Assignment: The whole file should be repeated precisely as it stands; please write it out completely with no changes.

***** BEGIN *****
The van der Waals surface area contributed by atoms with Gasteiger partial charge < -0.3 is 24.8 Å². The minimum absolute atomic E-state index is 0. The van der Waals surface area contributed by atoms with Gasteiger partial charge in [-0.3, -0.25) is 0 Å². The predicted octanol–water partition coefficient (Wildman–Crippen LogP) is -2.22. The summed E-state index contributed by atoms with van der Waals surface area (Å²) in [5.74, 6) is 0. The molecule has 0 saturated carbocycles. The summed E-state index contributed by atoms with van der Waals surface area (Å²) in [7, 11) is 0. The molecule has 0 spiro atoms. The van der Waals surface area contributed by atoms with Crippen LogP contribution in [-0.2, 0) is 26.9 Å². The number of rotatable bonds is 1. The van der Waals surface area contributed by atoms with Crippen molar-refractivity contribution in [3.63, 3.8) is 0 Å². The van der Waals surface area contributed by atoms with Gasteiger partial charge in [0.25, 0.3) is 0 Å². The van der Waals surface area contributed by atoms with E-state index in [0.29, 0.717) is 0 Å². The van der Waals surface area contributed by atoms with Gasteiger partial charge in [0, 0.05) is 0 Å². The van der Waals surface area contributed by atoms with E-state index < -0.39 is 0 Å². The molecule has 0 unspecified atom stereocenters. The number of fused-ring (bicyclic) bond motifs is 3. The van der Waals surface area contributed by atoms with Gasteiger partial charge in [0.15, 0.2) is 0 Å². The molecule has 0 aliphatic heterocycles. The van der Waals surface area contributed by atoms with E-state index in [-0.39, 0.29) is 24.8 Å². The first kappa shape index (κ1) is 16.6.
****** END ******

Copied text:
The van der Waals surface area contributed by atoms with Gasteiger partial charge < -0.3 is 24.8 Å². The minimum absolute atomic E-state index is 0. The van der Waals surface area contributed by atoms with Gasteiger partial charge in [-0.3, -0.25) is 0 Å². The predicted octanol–water partition coefficient (Wildman–Crippen LogP) is -2.22. The summed E-state index contributed by atoms with van der Waals surface area (Å²) in [5.74, 6) is 0. The molecule has 0 saturated carbocycles. The summed E-state index contributed by atoms with van der Waals surface area (Å²) in [7, 11) is 0. The molecule has 0 spiro atoms. The van der Waals surface area contributed by atoms with Crippen LogP contribution in [-0.2, 0) is 26.9 Å². The number of rotatable bonds is 1. The van der Waals surface area contributed by atoms with Crippen molar-refractivity contribution in [3.63, 3.8) is 0 Å². The van der Waals surface area contributed by atoms with Gasteiger partial charge in [0.25, 0.3) is 0 Å². The van der Waals surface area contributed by atoms with E-state index in [0.29, 0.717) is 0 Å². The van der Waals surface area contributed by atoms with Gasteiger partial charge in [0, 0.05) is 0 Å². The van der Waals surface area contributed by atoms with E-state index < -0.39 is 0 Å². The molecule has 0 unspecified atom stereocenters. The number of fused-ring (bicyclic) bond motifs is 3. The van der Waals surface area contributed by atoms with Gasteiger partial charge in [0.15, 0.2) is 0 Å². The molecule has 0 aliphatic heterocycles. The van der Waals surface area contributed by atoms with E-state index in [-0.39, 0.29) is 24.8 Å². The first kappa shape index (κ1) is 16.6.